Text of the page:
Bundy is a USMA graduate as well and sees the battalion commander position at the 3-304th as an interesting opportunity for Wood. “I think it will be fun for Lt. Col. Wood because it is kind of like being back home a little bit. He gets to see it from the other side of the table because sometimes when you are a cadet you don’t appreciate West Point as much; and when you come back, you kind of are more nostalgic and you understand sometimes why things were as hard as they were.”

Wood admitted to some of those feelings described by his brigade commander. “As a cadet I hated them because they pushed me—and new to the Army, out of high school, whatever—you don’t want to be pushed by someone you don’t know. Now as a commander, pushing the Soldiers, pushing the new person to the Army is how you make them better, and over time, I’ve come to realize that if you want to make someone better you push them.”

An Army Reserve chain of command under the 108th Training Command consisting of graduates from the U.S. Military Academy include, from left, Maj. Gen. Andrew Juknelis (commanding general of the 108th), Brig. Gen. Rodney Fischer (commanding general of the 104th Training Division), Col. William Bundy (commander of 2nd Brigade, 104th Training Division) and Lt. Col. McKinley Wood (commander of the 3rd Battalion, 304th Regiment, 2nd Brigade, 104th Training Division), as they stand together in front of the Gen. George Patton statue on the USMA campus in West Point, N.Y., June 26, 2021. (U.S. Army photo by Capt. Christian Venhuizen) Army Lt. Col. Andy Craven receives a framed recognition for his service and leadership as battalion commander of the 3rd Battalion, 304th Regiment, 2nd Brigade, 104th Training Division, as he comes out of command June 24, 2021, at the U.S. Military Academy. The battalion provides direct support to the USMA. (U.S. Army photo by Capt. Christian Venhuizen)

 

There is one noncommissioned officer who was there during Wood’s days as a cadet. Neither remembered each other specifically, but the battalion commander shared what the cadets do carry with them from their experiences with the NCO instructors. “We would remember your patch. We would remember what you did and it stuck with a lot of us.”

To be clear, selecting a USMA graduate to head the battalion is not a requirement for the job, explained Brig. Gen. Rodney Fischer, the commanding general for the 104th Training Division. Fischer, like Bundy and Wood, is a USMA graduate, but the commissioning source is coincidental in each of their positions. The battalion commanders are selected by boards that neither the general nor Bundy sit on.

Army Lt. Col. McKinley Wood, looks over the campus of his alma mater, the U.S. Military Academy, which also is the school his battalion, 3rd Battalion, 304th Regiment, 2nd Brigade, 104th Training Division (Leader Training) directly supports. Wood assumed command of the battalion June 24, 2021, and witnessed the work of his Soldiers on the campus, June 26, 2021. (U.S. Army photo by Capt. Christian Venhuizen) Army Lt. Col. McKinley Wood receives the 3rd Battalion, 304th Regiment, colors from 2nd Brigade, 104th Training Division, commander Col. William Bundy, left, during the change of command ceremony at the U.S. Military Academy, June 24, 2021. Wood assumed command from Lt. Col. Andy Craven, front, for the Army Reserve battalion that provides direct support to the USMA. (U.S. Army photo by Capt. Christian Venhuizen)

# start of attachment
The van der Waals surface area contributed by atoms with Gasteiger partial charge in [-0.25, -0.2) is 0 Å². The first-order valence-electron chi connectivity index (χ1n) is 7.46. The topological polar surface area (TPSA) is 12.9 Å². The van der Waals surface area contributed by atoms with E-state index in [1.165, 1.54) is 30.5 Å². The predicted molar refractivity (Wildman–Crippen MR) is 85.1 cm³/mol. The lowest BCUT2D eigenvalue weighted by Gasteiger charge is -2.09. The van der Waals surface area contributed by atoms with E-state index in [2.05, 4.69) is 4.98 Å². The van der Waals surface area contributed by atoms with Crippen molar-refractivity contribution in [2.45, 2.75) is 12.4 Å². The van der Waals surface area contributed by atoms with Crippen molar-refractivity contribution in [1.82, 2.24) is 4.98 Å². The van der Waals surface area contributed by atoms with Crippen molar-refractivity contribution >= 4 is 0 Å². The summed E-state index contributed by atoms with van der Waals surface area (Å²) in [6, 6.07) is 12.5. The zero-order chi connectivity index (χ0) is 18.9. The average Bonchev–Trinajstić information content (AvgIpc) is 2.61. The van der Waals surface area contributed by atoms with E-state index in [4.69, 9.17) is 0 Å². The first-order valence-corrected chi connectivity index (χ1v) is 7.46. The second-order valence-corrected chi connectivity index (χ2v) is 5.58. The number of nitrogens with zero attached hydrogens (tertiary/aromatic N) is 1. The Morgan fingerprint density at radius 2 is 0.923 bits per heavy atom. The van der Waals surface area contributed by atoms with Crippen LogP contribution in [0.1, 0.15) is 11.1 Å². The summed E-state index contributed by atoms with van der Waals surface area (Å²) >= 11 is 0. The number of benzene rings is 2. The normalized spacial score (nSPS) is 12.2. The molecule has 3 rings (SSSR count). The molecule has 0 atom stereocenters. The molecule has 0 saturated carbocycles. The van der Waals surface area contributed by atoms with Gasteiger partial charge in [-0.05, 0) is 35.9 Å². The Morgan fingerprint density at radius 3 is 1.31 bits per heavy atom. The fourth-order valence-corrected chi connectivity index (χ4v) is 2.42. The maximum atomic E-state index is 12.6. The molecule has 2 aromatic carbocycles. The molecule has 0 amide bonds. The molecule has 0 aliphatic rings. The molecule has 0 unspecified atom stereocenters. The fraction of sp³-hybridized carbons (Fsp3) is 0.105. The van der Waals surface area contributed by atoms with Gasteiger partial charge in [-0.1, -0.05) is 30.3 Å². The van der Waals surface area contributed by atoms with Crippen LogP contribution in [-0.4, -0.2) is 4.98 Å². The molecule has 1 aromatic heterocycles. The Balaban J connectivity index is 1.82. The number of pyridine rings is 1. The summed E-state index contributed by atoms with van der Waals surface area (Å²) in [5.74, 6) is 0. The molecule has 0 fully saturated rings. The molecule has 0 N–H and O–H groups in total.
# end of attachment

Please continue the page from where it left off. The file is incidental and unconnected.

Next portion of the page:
“The process is much more smooth than you might expect when you lose a senior leader in an organization and bring in another,” said Bundy. “Whether it is (officer candidate school), (Reserve Officer Training Corps) or West Point, officers should be interchangeable and they are, largely.”

Lt. Col. Andy Craven, the outgoing 3-304th commander, is not a USMA graduate, but is credited with the expansion of the battalion’s mission at the USMA, receiving a meritorious service medal for his efforts over two years.

“Andy Craven is a fantastic human being and I knew from the moment I met him that he was going to be a great commander, a great battalion commander, and over the year he became a great friend as well. I really enjoy serving with him and watching how he interacts with his Soldiers. He really cares deeply about his soldiers and about the mission and it is reflected in how successful the unit is,” Bundy said. “He just really understands the system because he dove in it to understand it.”

Army Col. WIlliam Bundy, commander of 2nd Brigade, 104th Training Division, and Lt. Col. McKinley Wood, commander of 3rd Battalion, 304th Regiment, 2nd Brigade, tour the U.S. Military Academy campus June 26, 2021, talking about the battalion’s mission to support the academy and reminiscing about both of their days as cadets. Wood assumed command June 24, 2021. (U.S. Army photo by Capt. Christian Venhuizen)

 

“It’s been a good run up to now and I’ve been fortunate enough to get, not only great positions, but great leadership,” Craven said. “As you know, those two are the most important things to your happiness in the Army and that’s what I’ve been fortunate enough to get.”

And developing those great leaders is what Wood hopes to do.

“The academy taught me how to learn. ...the purpose of those things were to teach you how to learn and to teach you how to teach yourself how to learn...the bottom line is I learned how to learn. That is what the academy did.”